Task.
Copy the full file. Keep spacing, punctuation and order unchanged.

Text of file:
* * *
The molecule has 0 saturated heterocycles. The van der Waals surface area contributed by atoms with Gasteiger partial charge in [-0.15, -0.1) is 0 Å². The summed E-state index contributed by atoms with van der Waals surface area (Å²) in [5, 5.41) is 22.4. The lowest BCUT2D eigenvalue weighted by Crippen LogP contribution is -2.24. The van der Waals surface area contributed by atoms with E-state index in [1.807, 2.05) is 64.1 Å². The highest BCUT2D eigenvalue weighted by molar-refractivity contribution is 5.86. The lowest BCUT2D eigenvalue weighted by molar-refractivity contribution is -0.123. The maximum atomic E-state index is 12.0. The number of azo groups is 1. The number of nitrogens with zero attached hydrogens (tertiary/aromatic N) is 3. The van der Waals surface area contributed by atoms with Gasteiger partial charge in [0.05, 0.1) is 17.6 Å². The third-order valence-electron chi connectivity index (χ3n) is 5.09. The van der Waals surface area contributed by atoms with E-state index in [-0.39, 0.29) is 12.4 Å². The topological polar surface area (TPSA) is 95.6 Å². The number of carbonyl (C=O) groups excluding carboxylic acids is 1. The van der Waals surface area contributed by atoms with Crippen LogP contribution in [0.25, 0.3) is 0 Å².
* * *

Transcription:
The molecule has 0 saturated heterocycles. The van der Waals surface area contributed by atoms with Gasteiger partial charge in [-0.15, -0.1) is 0 Å². The summed E-state index contributed by atoms with van der Waals surface area (Å²) in [5, 5.41) is 22.4. The lowest BCUT2D eigenvalue weighted by Crippen LogP contribution is -2.24. The van der Waals surface area contributed by atoms with E-state index in [1.807, 2.05) is 64.1 Å². The highest BCUT2D eigenvalue weighted by molar-refractivity contribution is 5.86. The lowest BCUT2D eigenvalue weighted by molar-refractivity contribution is -0.123. The maximum atomic E-state index is 12.0. The number of azo groups is 1. The number of nitrogens with zero attached hydrogens (tertiary/aromatic N) is 3. The van der Waals surface area contributed by atoms with Gasteiger partial charge in [0.05, 0.1) is 17.6 Å². The third-order valence-electron chi connectivity index (χ3n) is 5.09. The van der Waals surface area contributed by atoms with E-state index in [-0.39, 0.29) is 12.4 Å². The topological polar surface area (TPSA) is 95.6 Å². The number of carbonyl (C=O) groups excluding carboxylic acids is 1. The van der Waals surface area contributed by atoms with Crippen LogP contribution in [0.25, 0.3) is 0 Å².